Aaron Sorkin’s A Few Good Men first appeared as a play in 1989, three years before it would be adapted into a feature film from a major studio. Removing All Doubt and the one-act Hidden in This Picture, Sorkin’s first plays, would boost his reputation in the New York theatre scene prior to any associations with Hollywood, but it was A Few Good Men that would garner greater praise and sell as film rights before the play even premiered. Sorkin’s theatre experience would certainly inform his style of writing in his film and television scripts going forward, and the adapted script for A Few Good Men is a prime example of that influence.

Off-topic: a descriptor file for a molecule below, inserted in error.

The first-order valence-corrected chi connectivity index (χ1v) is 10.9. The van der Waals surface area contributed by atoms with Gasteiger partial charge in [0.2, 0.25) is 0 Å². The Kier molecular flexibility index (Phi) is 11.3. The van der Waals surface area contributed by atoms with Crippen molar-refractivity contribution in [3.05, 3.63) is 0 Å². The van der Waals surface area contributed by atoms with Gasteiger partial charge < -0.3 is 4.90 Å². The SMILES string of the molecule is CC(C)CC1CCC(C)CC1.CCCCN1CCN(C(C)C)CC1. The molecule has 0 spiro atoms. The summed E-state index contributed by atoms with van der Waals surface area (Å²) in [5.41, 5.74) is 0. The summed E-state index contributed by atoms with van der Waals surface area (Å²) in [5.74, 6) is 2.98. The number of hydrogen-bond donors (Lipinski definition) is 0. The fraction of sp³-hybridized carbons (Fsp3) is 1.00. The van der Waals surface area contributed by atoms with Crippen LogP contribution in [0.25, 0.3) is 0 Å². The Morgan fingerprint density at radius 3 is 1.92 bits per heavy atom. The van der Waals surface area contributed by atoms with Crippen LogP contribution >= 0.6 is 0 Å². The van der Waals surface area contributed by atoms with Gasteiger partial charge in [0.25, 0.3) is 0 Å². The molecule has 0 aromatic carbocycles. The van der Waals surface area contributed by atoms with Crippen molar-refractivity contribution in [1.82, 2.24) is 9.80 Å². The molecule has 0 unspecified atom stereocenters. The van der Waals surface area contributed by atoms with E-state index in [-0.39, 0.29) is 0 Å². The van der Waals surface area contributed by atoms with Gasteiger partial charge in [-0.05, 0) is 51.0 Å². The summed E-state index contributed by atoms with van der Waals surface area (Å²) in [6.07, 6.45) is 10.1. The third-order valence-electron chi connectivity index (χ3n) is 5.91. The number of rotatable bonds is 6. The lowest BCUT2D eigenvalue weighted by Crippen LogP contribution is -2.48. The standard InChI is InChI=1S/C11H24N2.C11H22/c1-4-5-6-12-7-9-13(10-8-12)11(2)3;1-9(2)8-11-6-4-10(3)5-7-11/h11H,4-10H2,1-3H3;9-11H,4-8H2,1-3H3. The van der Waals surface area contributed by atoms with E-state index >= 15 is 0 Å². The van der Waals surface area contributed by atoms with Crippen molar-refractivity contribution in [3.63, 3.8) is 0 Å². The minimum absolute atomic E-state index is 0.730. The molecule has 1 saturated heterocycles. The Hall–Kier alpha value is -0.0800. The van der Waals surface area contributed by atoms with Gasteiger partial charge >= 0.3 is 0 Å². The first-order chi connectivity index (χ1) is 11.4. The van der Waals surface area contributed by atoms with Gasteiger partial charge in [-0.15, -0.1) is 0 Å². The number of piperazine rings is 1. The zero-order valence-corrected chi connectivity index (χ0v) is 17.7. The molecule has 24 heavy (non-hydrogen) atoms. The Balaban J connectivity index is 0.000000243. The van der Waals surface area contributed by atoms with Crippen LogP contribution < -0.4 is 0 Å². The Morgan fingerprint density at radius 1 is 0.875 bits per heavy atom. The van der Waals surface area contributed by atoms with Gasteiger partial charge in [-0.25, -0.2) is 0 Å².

Loosely based on a real-life series of events, A Few Good Men concerns itself with a murder at a Guantanamo Bay Marine base. Lieutenant and Army lawyer Daniel Kaffee, played by Tom Cruise, is ultimately assigned to the case along with Demi Moore’s JoAnne Galloway and Kevin Pollak’s Sam Weinberg. Resistance meets the defense team largely in the form of Jack Nicholson’s Colonel Nathan Jessup, who tends to pop up only every now and then throughout A Few Good Men in order to steal scenes from under Cruise’s nose in typical Nicholson fashion. Cruise was at the time on a tear of Nicole Kidman collaborations (following Days of Thunder and Far and Away), so the military courtroom drama was likely a welcome change of pace.